Sleeping Beauty

Mike Kenny
Courtyard Theatre, West Yorkshire Playhouse

Winter in Leeds, you need something special. I set off for the Playhouse assuming I will see something special—the West Yorkshire Playhouse annual Big Stories for Little People kids’ show, written by Mike Kenny, directed by Gail Macintyre, designed by Barney George.

These Christmas Courtyard Theatre shows have become a highlight of the year for kids and adults in the know. What will they make of Sleeping Beauty, I wonder, and find myself buzzing with enthusiastic anticipation.

And they’ve done it again.

Kenny’s elegant, eloquent, accessible script starts and ends with a party. Between he creates a narrative structure of extravagant sophistication: doubling, tripling, morphing grannies into frogs, speeding time, reversing it, twisting it, knitting it. The fairies (good and bad) become Nannas (inspired, we learn in the programme, by Kenny’s exposure to the Eurovision Song Contest Babushkas, we have a whacky Nanna song to prove it!).

Princess Briar Rose passes through realistic stages of development until she is a surly teenager demanding freedom. Then she pricks her finger and starts the big sleep. The tangle of brambles builds and becomes adorned with the (happy!) corpses of adventurous princes (‘Come and join us’, they cry, ‘It’s great being dead’... or words to that effect). And all is washed by a turbulent stream of word and sight gags, with the odd current of existential angst.

Lift some lines and you could be hearing Sam Beckett: ‘Forgot! Forgot! Forgot! Forgot! You forgot!’ Never, ever, does Kenny underestimate the intelligence of his audience. We all work our socks off. We all love it. And to the grown-ups the added pleasure of seeing kids sitting mute with concentration then cracking into laughter.

Take Barney George’s design. The Courtyard is played traverse, a finely proportioned rectangle divides the audience. Within minutes it’s a world of its own where anything can happen, hats adorn poles that grow out of bags, a twenty-foot scarf and intricate streamers of roses loop the stage.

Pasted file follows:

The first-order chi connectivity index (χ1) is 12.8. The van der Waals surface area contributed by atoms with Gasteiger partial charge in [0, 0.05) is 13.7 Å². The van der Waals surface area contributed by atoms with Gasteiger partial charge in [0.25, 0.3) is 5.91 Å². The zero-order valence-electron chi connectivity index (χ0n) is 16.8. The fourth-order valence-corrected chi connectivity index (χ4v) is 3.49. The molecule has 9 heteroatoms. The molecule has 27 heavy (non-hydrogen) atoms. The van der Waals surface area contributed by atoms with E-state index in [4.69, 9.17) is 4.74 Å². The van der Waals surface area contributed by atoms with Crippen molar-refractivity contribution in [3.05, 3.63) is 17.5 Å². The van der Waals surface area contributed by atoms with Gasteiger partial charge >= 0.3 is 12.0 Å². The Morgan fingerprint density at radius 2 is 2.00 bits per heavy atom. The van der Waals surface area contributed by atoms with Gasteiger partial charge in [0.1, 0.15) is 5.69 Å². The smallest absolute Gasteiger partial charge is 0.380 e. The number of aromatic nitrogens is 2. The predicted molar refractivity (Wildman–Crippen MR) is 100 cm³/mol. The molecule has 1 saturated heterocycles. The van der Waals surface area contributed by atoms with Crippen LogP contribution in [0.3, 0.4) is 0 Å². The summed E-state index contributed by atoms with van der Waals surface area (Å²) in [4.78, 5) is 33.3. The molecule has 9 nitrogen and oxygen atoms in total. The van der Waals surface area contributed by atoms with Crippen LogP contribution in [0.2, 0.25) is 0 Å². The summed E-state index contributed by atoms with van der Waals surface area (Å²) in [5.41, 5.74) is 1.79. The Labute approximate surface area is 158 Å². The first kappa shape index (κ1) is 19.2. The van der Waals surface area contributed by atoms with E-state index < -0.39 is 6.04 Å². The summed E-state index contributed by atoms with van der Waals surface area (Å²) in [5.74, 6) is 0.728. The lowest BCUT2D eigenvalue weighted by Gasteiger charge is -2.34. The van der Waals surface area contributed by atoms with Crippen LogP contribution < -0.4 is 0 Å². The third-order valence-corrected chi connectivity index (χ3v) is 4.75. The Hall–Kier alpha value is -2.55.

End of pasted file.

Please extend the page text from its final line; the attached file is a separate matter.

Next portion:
There is a community aspect here. The scarf, four hundred roses and 300 leaves were handmade by senior associates of the Playhouse, another thousand (yes, a thousand) felt roses were made by local kids from sixteen school classes. Back to the stage. Smoke and ladders emerge from holes in the ground. Props and wardrobe splutter with ludic improvisation and invention. The space quivers with vibrant colour, enhanced by Tim Skelly’s lights.

So to the thesps? Five of them, working even harder than the audience and apparently enjoying the experience as much as we are. It’s all go, all the time, dancing, singing, making music, blowing bubbles, losing the baby, polishing the audiences shoes (I had my hair cut by a prince, with a sword!) riding scooters, losing the baby again, finding it again...

We are treated to a riot of talent. A superb display of anarchic innocence from the dummy sucking Noo Noo Nana played by Simon Kerrigan, who also plays the preening, sword-wielding, head-tossing prince. (Crap haircut by the way, mine and his). Celia Adams gives us Bad Nanna Sandra, foot stamping evidence that not all grown-ups are grown up. Oliver Birch is a moderately camp King (also Nanna Dorothy Pink... also, BTW composer, musical director and sound design!

Sarah Vezmar plays Nanna Worrywart, who brings princess the gift of dancing. Vezmar trips the light fantastic, plays percussion, and often does a bit of narrating. The sleeping beauty herself is played by Natasha Magigi (also playing Nanna Janine and the queen), her giggling thirteen-year-old is perfection and she brings balletic grace to the big sleep (taken standing, the clue is in the pillow).

Finally Gail McIntyre. She has worked a miracle, integrating all this and creating a proper troop of actors who give the impression that they have worked together for a lifetime. No mean feat. Perhaps it is this aspect of the show that has me feeling that something is familiar.

At first I think it must be the Out of Joint Our Country’s Good, which graced this space a few weeks ago. Both plays feature perfectly balanced, colourful images—the sign of directorial excellence. But then I remember, decades ago, taking my two little kids to see the legendary Ken Campbell Roadshow production of Old King Cole. A frenzied world of zany but meaningful activity, gradually unfolding a story.

McIntyre is beginning to fill a space left by Campbell, in my book it’s harder to think of higher praise. She has created a show that excites, delights, and unites an audience. She fills the theatre with joy. Actors and audience became one in our enjoyment and it is a life-enhancing experience.

So—no kidding—how do you rate a show that is as near perfection as is decently possible? I am awarding twenty five stars: script *****; design*****; actors*****; direction**********.

Perhaps I have offered before this advice about McIntyre and Kenny’s Big Stories for Little People, but here it is again: if at all possible SEE THIS SHOW!

Reviewer: Ray Brown

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